• Software creativity  Glass, R. L.
  • Software psychology  Shneiderman, B.
  • Structured Programming  Dahl, O. J.
  • Systems Programming  Donovan, J. J.
  • Understanding Natural Language  Winograd, T. 

The rules for candidates are pretty peculiar – the book has to be out of print, for example. One book I missed was Winograd, T. and F. Flores (1986). Understanding Computers and Cognition, but perhaps it is still in print. I would also have liked to see Eames, C. and R. Eames (1990). A Computer Perspective, though that is more of a computer history book.  Not to mention a book I know is out of print, namely Montgomery Phister’s (1979) Data Processing Technology and Economics, a great overview of everything you could wish for of economic and technical data on computers from 1955 to 1978, published by Digital.

It seems I will have to confess to a certain managerial bent, as well as shameless promotion of OO and Norwegians….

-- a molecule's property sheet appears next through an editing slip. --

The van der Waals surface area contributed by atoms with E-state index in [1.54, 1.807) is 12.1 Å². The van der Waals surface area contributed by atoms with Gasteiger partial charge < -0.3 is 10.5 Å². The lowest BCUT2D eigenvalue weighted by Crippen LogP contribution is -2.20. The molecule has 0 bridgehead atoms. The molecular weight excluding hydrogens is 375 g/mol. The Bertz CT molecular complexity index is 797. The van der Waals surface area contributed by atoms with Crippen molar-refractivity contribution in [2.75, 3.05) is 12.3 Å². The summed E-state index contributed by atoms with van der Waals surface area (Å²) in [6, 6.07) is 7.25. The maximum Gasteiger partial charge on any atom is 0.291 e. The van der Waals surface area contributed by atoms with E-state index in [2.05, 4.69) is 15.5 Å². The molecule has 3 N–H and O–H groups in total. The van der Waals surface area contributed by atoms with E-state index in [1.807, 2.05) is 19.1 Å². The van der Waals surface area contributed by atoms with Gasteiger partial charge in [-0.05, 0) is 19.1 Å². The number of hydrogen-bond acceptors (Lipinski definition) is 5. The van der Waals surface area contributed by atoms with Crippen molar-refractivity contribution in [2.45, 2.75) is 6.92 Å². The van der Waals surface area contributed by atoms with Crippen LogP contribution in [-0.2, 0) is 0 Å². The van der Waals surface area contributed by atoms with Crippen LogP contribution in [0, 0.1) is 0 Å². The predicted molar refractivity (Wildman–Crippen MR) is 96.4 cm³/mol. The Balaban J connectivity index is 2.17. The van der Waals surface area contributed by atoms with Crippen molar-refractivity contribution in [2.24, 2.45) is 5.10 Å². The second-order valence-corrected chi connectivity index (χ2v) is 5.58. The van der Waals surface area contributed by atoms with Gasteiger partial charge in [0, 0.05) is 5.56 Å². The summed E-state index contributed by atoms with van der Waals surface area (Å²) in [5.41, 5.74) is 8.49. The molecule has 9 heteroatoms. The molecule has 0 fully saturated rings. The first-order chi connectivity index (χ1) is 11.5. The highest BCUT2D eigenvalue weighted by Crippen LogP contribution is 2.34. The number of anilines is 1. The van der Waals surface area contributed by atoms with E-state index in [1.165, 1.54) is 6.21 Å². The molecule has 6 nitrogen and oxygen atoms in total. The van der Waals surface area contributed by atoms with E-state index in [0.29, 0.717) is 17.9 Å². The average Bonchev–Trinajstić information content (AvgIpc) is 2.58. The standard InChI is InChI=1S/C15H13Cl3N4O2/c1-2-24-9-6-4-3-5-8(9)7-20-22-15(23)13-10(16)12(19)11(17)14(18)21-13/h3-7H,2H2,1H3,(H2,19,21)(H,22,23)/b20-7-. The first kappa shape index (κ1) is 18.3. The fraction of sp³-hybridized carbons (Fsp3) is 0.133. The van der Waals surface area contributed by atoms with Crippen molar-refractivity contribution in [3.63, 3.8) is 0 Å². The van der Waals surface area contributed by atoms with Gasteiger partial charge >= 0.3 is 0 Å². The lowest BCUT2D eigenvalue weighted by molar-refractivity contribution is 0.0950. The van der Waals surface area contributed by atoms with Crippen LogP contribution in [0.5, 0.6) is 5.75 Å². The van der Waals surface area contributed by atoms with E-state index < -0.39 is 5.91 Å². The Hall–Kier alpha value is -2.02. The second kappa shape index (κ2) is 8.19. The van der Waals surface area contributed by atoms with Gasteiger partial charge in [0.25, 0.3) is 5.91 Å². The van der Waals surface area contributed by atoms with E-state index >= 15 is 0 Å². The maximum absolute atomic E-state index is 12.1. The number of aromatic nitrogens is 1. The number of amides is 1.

</nerd warning=off>

Ahhh, that felt good. My sincere apologies….

PS: Also Sethi, R. (1989). Programming Languages; Concepts and Constructs. The dragon book. Sorry about that.

Searching and finding – hard to get into

I am currently reading two books on what can only be described as Web 2.0: John Batelle’s The Search and Peter Morville’s Ambient Findability. I don’t know why (maybe just my own overdosing on reading after starting my sabbatical), but I am finding both hard to get into.

Batelle front coverThe Search is better written – it is a mix of a corporate biography and a discussion of how search capability changes society. The language is tight – though sometimes cute, as in the phrase "the database of intentions" about Google clickstreams and archived query terms – and there is a thread (roughly chronological) through the book that allows most people who have been online for a while to nod and agree on almost any page. John Batelle has an excellent blog and plenty of scars from the dot-com boom and bust (I always liked Industry Standard and wrote a column for the Norwegian version, Business Standard, for a few years, so I am very favorably disposed), and his competence as a writer shows. The book reads like a long Wired report, but better structured, marginally below average in use of buzzwords and John has the right industry connections to pull it off.